Nothingness & Creativity

I’m not as depressed as I sound. I’m more…stuck. And that’s been making me depressed. I feel like all my posts combined on this blog make me sound like I’m completely depressed. But the whole reason I started this blog was so that I would have a space to vent and let go, so, you know, there you go. ūüôā¬†

It’s been so easy for me to get lost in the nothing-ness, to create the nothing-ness, even as I yearn to create something. It’s not that I enjoy the nothing-ness, quite the opposite actually. I despise it; it’s the worst thing in the world. The more I go into it, the harder it gets to pull myself out of it.

Why is DC so hard to get to? Why is it so out of reach? What is it about me that isn’t good enough for DC? What is it about me that isn’t good enough for any of the guys I like? What is it about me that isn’t good enough for Allamiah? How much longer can I continue this way?

If it’s not one thing, it’ll be something else. What happens if I do get accepted to graduate school? Who am I kidding that I’ll allow myself to get $75,000 into debt to pay for this dream? Who am I kidding that I’m ever going to find what I want to do, be truly content that what I do matters, makes a difference,¬†and¬†makes me happy? Who am I kidding with all of this?

I ache to create something. I want to grab a notebook and pen and sit down and…create…something. But when my life is in limbo and I’m allowing myself to ignore it, allowing myself to push it away so I don’t have to look at it, pushing it away and away and away. Well, that’s no solution obviously. If I can’t get anywhere by ignoring my problem, the reasonable and normal thing to do is to face it and find a solution. It’s not that I lack the courage to do that, it’s that I lack the tools. It’s like math all over again: I’ve convinced myself so well I can’t do it that I don’t even bother trying to find a way anymore. I can’t go back to Houston. I can’t. I can’t face everyone, and God knows, God knows I can’t do the wedding. I¬†hate¬†weddings. I hate seeing everyone. I hate the entire community. I’m not going to go back, no one can make me. No one’s going to make me go back and sit quietly through hours, and days, and weeks of people telling my mom that I looked like this and I looked like that and oh, why can’t she buy me nice¬†fashionable¬†clothes? Everyone, everyone, everyone. Don’t understand why I can’t just be normal and happy? That’s why. I’m a different person completely when I’m in new company. I ooze confidence and charm and happiness. People love me. And why wouldn’t they? I’m such a normal, happy person around them¬†because that’s who I am. And then I go home. To the community. Ahh, the community. And they take who I am at heart, and they twist it, and I become stressed out, so stressed out, and I completely lose my confidence, and I’m therefore no longer happy. Without my happiness I’m not me. Why take someone who’s natural tendency is to be happy and turn her into that? I. Don’t. Know. ¬†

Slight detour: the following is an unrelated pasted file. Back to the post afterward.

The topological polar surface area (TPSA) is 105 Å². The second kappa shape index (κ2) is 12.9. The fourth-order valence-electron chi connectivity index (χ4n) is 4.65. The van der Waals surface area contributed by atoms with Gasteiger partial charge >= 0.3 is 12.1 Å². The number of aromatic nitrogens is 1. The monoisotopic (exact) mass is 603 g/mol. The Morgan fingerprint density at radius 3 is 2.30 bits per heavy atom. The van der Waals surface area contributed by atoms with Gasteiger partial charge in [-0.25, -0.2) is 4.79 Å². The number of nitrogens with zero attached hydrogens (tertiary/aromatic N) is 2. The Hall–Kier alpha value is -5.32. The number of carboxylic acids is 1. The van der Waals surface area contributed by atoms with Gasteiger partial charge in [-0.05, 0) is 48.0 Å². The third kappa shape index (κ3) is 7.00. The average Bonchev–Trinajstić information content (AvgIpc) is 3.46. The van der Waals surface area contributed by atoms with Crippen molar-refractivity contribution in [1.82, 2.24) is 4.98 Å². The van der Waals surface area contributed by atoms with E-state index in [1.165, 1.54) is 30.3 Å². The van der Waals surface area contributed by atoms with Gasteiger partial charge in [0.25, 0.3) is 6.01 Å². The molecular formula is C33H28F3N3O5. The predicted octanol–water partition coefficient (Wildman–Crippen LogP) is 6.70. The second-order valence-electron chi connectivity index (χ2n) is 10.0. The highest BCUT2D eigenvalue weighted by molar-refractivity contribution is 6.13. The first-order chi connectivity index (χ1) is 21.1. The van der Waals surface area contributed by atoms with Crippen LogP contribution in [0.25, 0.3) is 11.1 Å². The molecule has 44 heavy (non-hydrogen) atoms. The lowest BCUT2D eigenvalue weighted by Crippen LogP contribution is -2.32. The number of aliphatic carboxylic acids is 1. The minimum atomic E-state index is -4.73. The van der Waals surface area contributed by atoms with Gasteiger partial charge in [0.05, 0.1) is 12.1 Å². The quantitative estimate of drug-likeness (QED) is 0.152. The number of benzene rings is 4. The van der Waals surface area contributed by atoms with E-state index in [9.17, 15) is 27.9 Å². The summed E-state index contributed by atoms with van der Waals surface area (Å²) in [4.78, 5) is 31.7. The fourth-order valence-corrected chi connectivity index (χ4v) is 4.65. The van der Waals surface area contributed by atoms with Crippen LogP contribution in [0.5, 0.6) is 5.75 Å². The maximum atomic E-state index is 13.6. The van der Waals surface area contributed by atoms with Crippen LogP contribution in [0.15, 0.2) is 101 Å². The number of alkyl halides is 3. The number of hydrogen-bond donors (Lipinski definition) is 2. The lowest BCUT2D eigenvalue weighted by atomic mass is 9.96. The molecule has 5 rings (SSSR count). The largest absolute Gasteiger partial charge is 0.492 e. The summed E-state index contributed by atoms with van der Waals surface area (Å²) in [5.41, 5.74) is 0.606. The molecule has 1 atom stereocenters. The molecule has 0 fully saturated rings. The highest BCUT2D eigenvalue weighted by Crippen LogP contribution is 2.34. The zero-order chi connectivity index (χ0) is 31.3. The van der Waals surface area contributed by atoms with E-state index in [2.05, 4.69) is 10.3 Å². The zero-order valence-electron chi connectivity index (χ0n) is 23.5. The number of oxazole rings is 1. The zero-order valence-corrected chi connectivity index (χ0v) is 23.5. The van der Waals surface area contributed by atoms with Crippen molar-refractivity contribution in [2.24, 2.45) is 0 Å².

Liege and Lief

I keep discovering how alike everyone is. I know it’s a cliche, but the more I see it the less depressed I get. I’m not actually depressed, alhamdulillah I’m happy most of the time, but I am in this weird place in life where I’m not sure what I’m feeling half the time. Am I sad? Confused? Apathetic?¬†Sympathetic to the state of the everyone’s (including my own) lives?¬†

So I keep discovering how alike everyone is, especially regardless of skin color and ethnicity. And the more I live my life in this weird feeling state, the more I think, “we’re all so alike, in fact, that they make sitcoms about situations exactly like ours” ‘Ours’, because I’m exactly the same as my white neighbors and my black neighbors and my Asian neighbors and my mixed race neighbors. Family is always, always the same. There are but a few different families in the world, and they all repeat themselves in each of the millions of families in the world. If you’re blessed enough to have both parents living together happily, the problems you have with them are the same problems the family down the street has who doesn’t share your skin color, your religion, your culture, or your language. If you have a single parent, you have the same problems that your other completely-different-from-you-neighbor-with-one-parent has. And on and on.¬†

Ellen¬†DeGeneres¬†has an hour long stand up routine called¬†Here and Now: Modern Life and Other Inconveniences.¬†In it she talks about the trouble we have opening CD’s, getting the brand new roll of toilet paper to start, having someone accidentally spit on you while you’re talking to them, receiving insults disguised as compliments, and the ‘universal sign that you’re irritated’. It’s hilarious. But it’s hilarious because we can all relate to most of it in the end.¬†